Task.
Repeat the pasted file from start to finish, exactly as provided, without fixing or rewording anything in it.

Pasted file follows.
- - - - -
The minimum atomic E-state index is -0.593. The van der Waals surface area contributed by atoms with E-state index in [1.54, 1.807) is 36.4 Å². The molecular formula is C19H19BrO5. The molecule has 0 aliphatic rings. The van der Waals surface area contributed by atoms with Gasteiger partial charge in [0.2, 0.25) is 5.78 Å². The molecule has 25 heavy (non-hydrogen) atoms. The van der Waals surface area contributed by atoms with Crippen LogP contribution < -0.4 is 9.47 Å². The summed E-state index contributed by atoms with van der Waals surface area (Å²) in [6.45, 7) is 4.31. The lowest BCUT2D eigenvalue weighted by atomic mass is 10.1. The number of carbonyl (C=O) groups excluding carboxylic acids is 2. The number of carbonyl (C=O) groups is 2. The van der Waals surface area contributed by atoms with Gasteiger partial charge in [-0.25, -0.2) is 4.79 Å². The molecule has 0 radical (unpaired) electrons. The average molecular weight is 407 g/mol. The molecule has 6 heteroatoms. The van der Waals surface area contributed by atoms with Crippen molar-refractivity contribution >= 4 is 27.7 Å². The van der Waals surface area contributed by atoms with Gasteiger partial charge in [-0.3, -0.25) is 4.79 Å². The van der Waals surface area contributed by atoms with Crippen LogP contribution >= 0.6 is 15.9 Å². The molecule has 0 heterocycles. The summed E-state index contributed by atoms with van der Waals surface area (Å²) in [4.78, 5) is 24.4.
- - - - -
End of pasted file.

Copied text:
The minimum atomic E-state index is -0.593. The van der Waals surface area contributed by atoms with E-state index in [1.54, 1.807) is 36.4 Å². The molecular formula is C19H19BrO5. The molecule has 0 aliphatic rings. The van der Waals surface area contributed by atoms with Gasteiger partial charge in [0.2, 0.25) is 5.78 Å². The molecule has 25 heavy (non-hydrogen) atoms. The van der Waals surface area contributed by atoms with Crippen LogP contribution < -0.4 is 9.47 Å². The summed E-state index contributed by atoms with van der Waals surface area (Å²) in [6.45, 7) is 4.31. The lowest BCUT2D eigenvalue weighted by atomic mass is 10.1. The number of carbonyl (C=O) groups excluding carboxylic acids is 2. The number of carbonyl (C=O) groups is 2. The van der Waals surface area contributed by atoms with Gasteiger partial charge in [-0.25, -0.2) is 4.79 Å². The molecule has 0 radical (unpaired) electrons. The average molecular weight is 407 g/mol. The molecule has 6 heteroatoms. The van der Waals surface area contributed by atoms with Crippen molar-refractivity contribution >= 4 is 27.7 Å². The van der Waals surface area contributed by atoms with Gasteiger partial charge in [-0.3, -0.25) is 4.79 Å². The van der Waals surface area contributed by atoms with Crippen LogP contribution >= 0.6 is 15.9 Å². The molecule has 0 heterocycles. The summed E-state index contributed by atoms with van der Waals surface area (Å²) in [4.78, 5) is 24.4.